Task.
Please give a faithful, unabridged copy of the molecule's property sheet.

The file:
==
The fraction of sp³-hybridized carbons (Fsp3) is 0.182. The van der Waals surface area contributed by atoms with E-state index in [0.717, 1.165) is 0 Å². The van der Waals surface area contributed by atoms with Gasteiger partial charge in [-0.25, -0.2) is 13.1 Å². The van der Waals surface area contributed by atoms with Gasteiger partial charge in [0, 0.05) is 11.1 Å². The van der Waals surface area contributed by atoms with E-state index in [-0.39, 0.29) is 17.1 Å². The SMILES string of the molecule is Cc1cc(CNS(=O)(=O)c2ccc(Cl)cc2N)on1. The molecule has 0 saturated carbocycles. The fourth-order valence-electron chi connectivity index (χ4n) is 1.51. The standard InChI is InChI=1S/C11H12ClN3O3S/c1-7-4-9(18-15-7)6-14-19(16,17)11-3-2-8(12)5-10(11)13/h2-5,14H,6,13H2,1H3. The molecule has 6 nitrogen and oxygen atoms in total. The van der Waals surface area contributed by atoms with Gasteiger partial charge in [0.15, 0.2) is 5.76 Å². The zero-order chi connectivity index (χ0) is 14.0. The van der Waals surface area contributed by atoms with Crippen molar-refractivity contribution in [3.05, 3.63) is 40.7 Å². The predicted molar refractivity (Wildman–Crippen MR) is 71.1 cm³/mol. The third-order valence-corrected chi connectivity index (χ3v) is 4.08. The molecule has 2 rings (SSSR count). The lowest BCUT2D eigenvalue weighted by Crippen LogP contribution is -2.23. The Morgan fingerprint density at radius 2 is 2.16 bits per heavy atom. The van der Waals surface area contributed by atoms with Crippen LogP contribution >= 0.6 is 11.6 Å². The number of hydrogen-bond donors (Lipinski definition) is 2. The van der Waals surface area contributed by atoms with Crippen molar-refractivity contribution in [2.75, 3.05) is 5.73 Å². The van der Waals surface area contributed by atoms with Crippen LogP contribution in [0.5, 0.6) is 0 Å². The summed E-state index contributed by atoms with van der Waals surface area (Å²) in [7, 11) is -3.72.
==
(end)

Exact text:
The fraction of sp³-hybridized carbons (Fsp3) is 0.182. The van der Waals surface area contributed by atoms with E-state index in [0.717, 1.165) is 0 Å². The van der Waals surface area contributed by atoms with Gasteiger partial charge in [-0.25, -0.2) is 13.1 Å². The van der Waals surface area contributed by atoms with Gasteiger partial charge in [0, 0.05) is 11.1 Å². The van der Waals surface area contributed by atoms with E-state index in [-0.39, 0.29) is 17.1 Å². The SMILES string of the molecule is Cc1cc(CNS(=O)(=O)c2ccc(Cl)cc2N)on1. The molecule has 0 saturated carbocycles. The fourth-order valence-electron chi connectivity index (χ4n) is 1.51. The standard InChI is InChI=1S/C11H12ClN3O3S/c1-7-4-9(18-15-7)6-14-19(16,17)11-3-2-8(12)5-10(11)13/h2-5,14H,6,13H2,1H3. The molecule has 6 nitrogen and oxygen atoms in total. The van der Waals surface area contributed by atoms with Gasteiger partial charge in [0.15, 0.2) is 5.76 Å². The zero-order chi connectivity index (χ0) is 14.0. The van der Waals surface area contributed by atoms with Crippen molar-refractivity contribution in [3.05, 3.63) is 40.7 Å². The predicted molar refractivity (Wildman–Crippen MR) is 71.1 cm³/mol. The third-order valence-corrected chi connectivity index (χ3v) is 4.08. The molecule has 2 rings (SSSR count). The lowest BCUT2D eigenvalue weighted by Crippen LogP contribution is -2.23. The Morgan fingerprint density at radius 2 is 2.16 bits per heavy atom. The van der Waals surface area contributed by atoms with Crippen LogP contribution >= 0.6 is 11.6 Å². The number of hydrogen-bond donors (Lipinski definition) is 2. The van der Waals surface area contributed by atoms with Crippen molar-refractivity contribution in [2.75, 3.05) is 5.73 Å². The van der Waals surface area contributed by atoms with Crippen LogP contribution in [0.5, 0.6) is 0 Å². The summed E-state index contributed by atoms with van der Waals surface area (Å²) in [7, 11) is -3.72.